With the panic subsided by an open pit fire shimmering into the crackling ice cold star lit night I realize the shear awesomeness and power that we as visitors can experience, in all directions around us the great white north beaming and crackling in a majestic sub-zero splendor, pulling at the very heart of my existence. Like a Star Ship Commander on late night TV gazing into a portal of time-space continuums, I look with bemusement at the fire lit snow banks before me, and sense the transformation my soul will undertake in the audacious journey ahead.
A fire crackles.
Voices shifted by the combustion.
Entropy created, lumber destroyed
I was surprised that hikers of our experience had acted in that way. HAE is experienced in climbing, yes, but I thought that our rapid decent was not a particularly smart thing to do, stopping once again this time, this year but in an identical situation as last year, at the base of the summit climb. An extended happy hour would have been beneficial, but that trail breaking hiking, I suspected, had cost us a lot of energy.
That night I am amazed at how cold it really is. In my sleeping system it is getting to be the dead of morning, 4 am...5 am. My air intake is now triple baffled. I am half-awake monitoring every calorie of heat flow, not so much as moving a hair, keeping air stopped throughout the sleeping bag system as I take careful, slow, measured breaths. I can only hope what the light of day will bring.
Awaking on the morning of the 29th, Blanteev could hear the familiar sounds of trees booming, the closer ones sounding like real explosions, but absent is any talk of reaching the summit. Blanteev did not know that Mark had his own concerns about making the bid without having more acclimatization, and a more readily available firewood supply. A few more hours, and as they grudgingly began to move. "We sat up for a moment and talked about a time line. I said, 'You've got to decide that now is the time to go, that it is not the time to wait while freezing our un-acclimated butts off!' Which is what they were doing. And Mark said, 'Well, were not set up to make two attempts, We're only going to make one attempt.' This was no surprise to everyone who heard, because I had just paid good money for fast food and gas, and we would only get one shot at it!...I thought that was not what the Maine State Tourist Commission advertising had said.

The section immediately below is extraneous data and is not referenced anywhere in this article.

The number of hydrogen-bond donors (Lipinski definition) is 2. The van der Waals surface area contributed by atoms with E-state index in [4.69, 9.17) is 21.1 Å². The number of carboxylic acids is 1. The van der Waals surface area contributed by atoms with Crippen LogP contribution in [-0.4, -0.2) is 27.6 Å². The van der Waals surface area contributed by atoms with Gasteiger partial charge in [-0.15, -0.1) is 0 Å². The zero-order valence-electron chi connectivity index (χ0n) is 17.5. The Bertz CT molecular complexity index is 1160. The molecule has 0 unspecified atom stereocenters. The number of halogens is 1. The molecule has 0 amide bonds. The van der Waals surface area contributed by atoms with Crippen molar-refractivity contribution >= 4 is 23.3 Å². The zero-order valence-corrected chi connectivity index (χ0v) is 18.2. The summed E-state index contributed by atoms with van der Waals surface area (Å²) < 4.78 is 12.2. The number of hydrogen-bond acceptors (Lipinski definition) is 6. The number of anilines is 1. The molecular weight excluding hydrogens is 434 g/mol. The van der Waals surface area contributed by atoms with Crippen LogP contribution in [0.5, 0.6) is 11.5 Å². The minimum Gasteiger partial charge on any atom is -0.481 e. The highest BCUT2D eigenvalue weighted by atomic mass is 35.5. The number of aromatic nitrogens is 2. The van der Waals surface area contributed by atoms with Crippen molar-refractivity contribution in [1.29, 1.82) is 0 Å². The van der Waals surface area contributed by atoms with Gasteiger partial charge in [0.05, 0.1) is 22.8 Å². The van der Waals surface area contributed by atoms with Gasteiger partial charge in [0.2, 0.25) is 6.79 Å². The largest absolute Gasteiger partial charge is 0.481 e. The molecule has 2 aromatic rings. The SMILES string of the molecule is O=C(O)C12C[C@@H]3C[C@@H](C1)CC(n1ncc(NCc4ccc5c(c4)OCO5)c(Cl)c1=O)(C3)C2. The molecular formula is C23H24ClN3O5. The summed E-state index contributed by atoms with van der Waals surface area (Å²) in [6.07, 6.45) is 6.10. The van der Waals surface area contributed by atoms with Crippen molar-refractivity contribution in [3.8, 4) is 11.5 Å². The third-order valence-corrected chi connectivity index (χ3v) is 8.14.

JB and Mark had been counting on extra days to continue to acclimatize and open up difficult sections of snowbound trail, because the delays in establishing a higher-altitude camp had not given them enough time for fully testing physiological reactions to the ice cold. Now, Novak, back at HAE headquarters, announced to everyone that the team would be climbing without booze, and JB was furious. "I was saying [to him], 'There's no chance I can hike without a booze bottle...any water will freeze solid nearly instantly.....For years you've supported this policy, knowing the conditions of HAE expeditions...I've been creating my own expectations, training for this...You ain't nothing but a townie trash html bashing-metal head!'
Blanteev had to stop and explain that the Mark and JB team really had no real chance to ascend without booze, and like everyone else, he would fall into line and go on the bottle. Holding tenaciously to this position, Markus continued to harangue Novak for pushing them to 'fit in with yuppie-assed family style trip." from the detached distance of HAE headquarters. "I got mad....it's not something that enforces my respect for a HAE Certified Expedition Leader (HCEL)....we got fucking jacked on this one!"
The issue unresolved, Blanteev and Niermeyer abruptly ended their conversation about the Novak conversation. Blanteev, sensing that he might be able to help settle the dispute, left his tent and caught up with Niermeyer as he was heading toward the quiet and sanctity of the outhouse.
We had little time for our frozen brains to comprehend the Headquarters Directive. Mark told me that it could go well enough, but I was still unable to sleep without using booze. "Tim had got everybody going, he got JB going, he got Mark going. It's obvious that these hikers are from HAE to think that partying and alcohol could be consumed in such frigid conditions, but for whatever reason they wanted to do it, and finally Tim says ok, fine you Legally Gomered Two, you go try it....I mean Tim desperately wanted to get people up that mountain for advertisement's sake...I had told Fife back at the Seattle office,...'Look, you guys have no business giving us directives based on those computer sim-games, we could get our butts dragged out up there, and your going to get more publicity from that then if we ever returned from a unsuccessful summit bid, so you had better consider how easy it is to kick back in base camp and talk smack while we are freezing our asses off on side of mountain.'"